A single year was the connecting force for two works performed by the LSO one aestival night: Sibelius’ Symphony no. 2 in D major, completed in 1902, and contemporary composer Andrew Norman’s A Trip to the Moon, inspired by a silent film released the same year. Besides this single trait, the entities on show throughout this evening at the Barbican bore no resemblance to each other – either in performance or in score.

<i>A Trip to the Moon</i> by Andrew Norman © Tim Whitby | Getty Images for the London Symphony Orchestra
A Trip to the Moon by Andrew Norman
© Tim Whitby | Getty Images for the London Symphony Orchestra

The UK première of A Trip to the Moon, a children’s opera based on the first science fiction film of the same name directed by Georges Méliès, set itself a plenitude of objectives. There are three singers in this piece: the characters of Georges, an astronomer, Eoa, a Moon creature, and the Queen of that luminous globe. The other characters are not vocal soloists. Actors playing Georges’ colleagues speak their lines. Eoa’s community of Moon people communicate chorally in their own language, ‘Moonish’ – a sung lexicon of only vowels which alter only slightly in pitch. These two terrains are intended, according to the programme notes, to present two entirely separate worlds: domains unrecognisable and fearsome to each other. Such a concept fills the classical music lover with anticipation of rigorous, almost absurd polyphony: something from The Rite of Spring or at the very least a work with tantamount ambition.

What is most surprising about Norman’s Trip to the Moon is its musical sameness. While visually the peoples couldn’t be more different – astronomers dressed in early 20th-century professional attire, Moon People clad in extraterrestrial silvery costumes – auditorily they are just several paces from each other rather than millions of light years. Motifs are distributed to different sections who each have their turn: only rarely do they come together to create a harmony or disarray. For the most part we hear sounds of pretty trinkets chiming; ditties repeated across flutes or soft brushstrokes of strings. Disruptive growls from brass represent fear. Even percussion instruments are either played in isolation or with very soft accompaniment.

Furthermore, when astronomer Georges meets Moon creature Eoa for the first time and attempts to teach her to speak human language, the underlying musical motifs are startlingly similar to those played in the background of the astronomers’ dialogue: arpeggios on glockenspiel that hardly contrast. When the scene is handed back to the astronomers whose feet are still on Earth, the playing may be taken over by the strings, but pace and instrumental texture remain almost pacifyingly continuous.

<i>A Trip to the Moon</i> by Andrew Norman © Tim Whitby | Getty Images for the London Symphony Orchestra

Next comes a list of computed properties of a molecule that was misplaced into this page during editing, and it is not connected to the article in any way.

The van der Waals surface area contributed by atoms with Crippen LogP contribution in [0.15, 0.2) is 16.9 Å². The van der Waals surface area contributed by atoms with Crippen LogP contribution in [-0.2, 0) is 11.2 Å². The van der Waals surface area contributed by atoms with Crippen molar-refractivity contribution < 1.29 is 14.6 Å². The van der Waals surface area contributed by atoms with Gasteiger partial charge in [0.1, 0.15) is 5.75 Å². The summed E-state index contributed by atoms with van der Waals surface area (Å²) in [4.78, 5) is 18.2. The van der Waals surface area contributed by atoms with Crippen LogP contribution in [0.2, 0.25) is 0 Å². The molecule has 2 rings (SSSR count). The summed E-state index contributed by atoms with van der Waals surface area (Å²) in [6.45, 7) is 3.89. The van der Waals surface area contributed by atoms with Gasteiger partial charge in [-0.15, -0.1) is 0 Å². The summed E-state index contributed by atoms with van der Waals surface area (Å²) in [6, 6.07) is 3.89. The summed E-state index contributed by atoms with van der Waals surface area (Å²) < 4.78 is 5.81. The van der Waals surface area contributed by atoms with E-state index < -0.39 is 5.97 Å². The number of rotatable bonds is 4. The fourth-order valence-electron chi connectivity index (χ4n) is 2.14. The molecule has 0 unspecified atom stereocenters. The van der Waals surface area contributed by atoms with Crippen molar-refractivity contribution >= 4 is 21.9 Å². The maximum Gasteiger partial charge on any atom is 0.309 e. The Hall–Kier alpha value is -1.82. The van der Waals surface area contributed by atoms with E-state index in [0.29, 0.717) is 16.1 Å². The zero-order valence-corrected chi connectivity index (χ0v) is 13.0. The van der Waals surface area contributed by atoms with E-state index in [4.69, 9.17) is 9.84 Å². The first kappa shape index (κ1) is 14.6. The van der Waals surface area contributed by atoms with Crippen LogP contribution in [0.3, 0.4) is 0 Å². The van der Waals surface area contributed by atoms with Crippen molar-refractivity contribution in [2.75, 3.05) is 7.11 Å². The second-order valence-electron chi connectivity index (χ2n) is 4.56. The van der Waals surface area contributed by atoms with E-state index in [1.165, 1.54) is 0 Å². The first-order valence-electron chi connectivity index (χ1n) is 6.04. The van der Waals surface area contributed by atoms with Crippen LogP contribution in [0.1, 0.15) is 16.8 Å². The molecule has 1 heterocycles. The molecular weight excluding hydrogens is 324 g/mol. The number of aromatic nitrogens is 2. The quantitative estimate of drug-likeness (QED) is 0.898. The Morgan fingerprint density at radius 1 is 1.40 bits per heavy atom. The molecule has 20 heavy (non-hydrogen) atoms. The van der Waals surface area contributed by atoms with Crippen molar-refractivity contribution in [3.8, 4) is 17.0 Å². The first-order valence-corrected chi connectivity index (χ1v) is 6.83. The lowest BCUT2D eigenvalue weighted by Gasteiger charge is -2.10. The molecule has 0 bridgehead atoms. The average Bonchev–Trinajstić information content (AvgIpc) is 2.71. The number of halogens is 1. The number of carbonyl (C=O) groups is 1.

A Trip to the Moon by Andrew Norman
© Tim Whitby | Getty Images for the London Symphony Orchestra

So are these two communities really so different to each other? Only their manner of communication would have us believe it. The opera makes strange transitions into vigorous staccato music in the Moon people’s outbursts of joy. These are accompanied by clapping and somewhat resemble the style of Karl Jenkins’ choral composition Adiemus, all the while succumbing to a rhythmic pattern peculiarly reminiscent of the main theme from Mission Impossible. But this is the work’s only departure from its otherwise minimalist musical style. It portrays the difference between fear and ecstasy with adequate contours but doesn’t depict any other discrepancy.

The singers were here microphoned – a fact which makes one question whether this is opera after all. Sophia Burgos as Eoa created a silvery, mystical texture with an instrument that clearly manifested a progression from diffidence to unabashed confidence. As astrologer Georges, Robert Murray unleashed a thick vibrato, hurling his top register in jeopardy. Occasional mystical motifs in the score harked back to science fiction movies from the eighties and nineties, and the overall ensemble was far more resemblent of oratorio than of opera.

The texture underwent radical change when Sir Simon Rattle launched into Sibelius’ Second Symphony. And yet it seemed these instruments were still afloat like satellites in space – for rarely did the sections coalesce enough to meld into a whole. Stringent attacks on strings banished the treasurable delicate lines from this score. Across the gradient of f to p no points were allocated – allowing sections to swing from one extreme to another. Most unclean were the brass, whose performance was to music what disruptive overlapping babbling is to conversation. Rubato – a word that features in the second movement’s title – was absent in this pre-programmed structure of rhythm and tempo. There were ferocious strings and forceful pizzicati but they lived in isolation: severed from their woodwind and brass counterparts. Perhaps the often out-of-sync instrumental groups were the product of unabashed boldness: the kind that results when a rushed baking spree becomes a cake with thickly laden and uneven icing. Listeners pined for a soft tremolo. It didn’t come until the end of the last movement.

And so it was that this journey into the celestial unknown was never fully prepared to take off. On the contrary, it remained stuck on mundane Earth, the planet that perpetuates mistakes.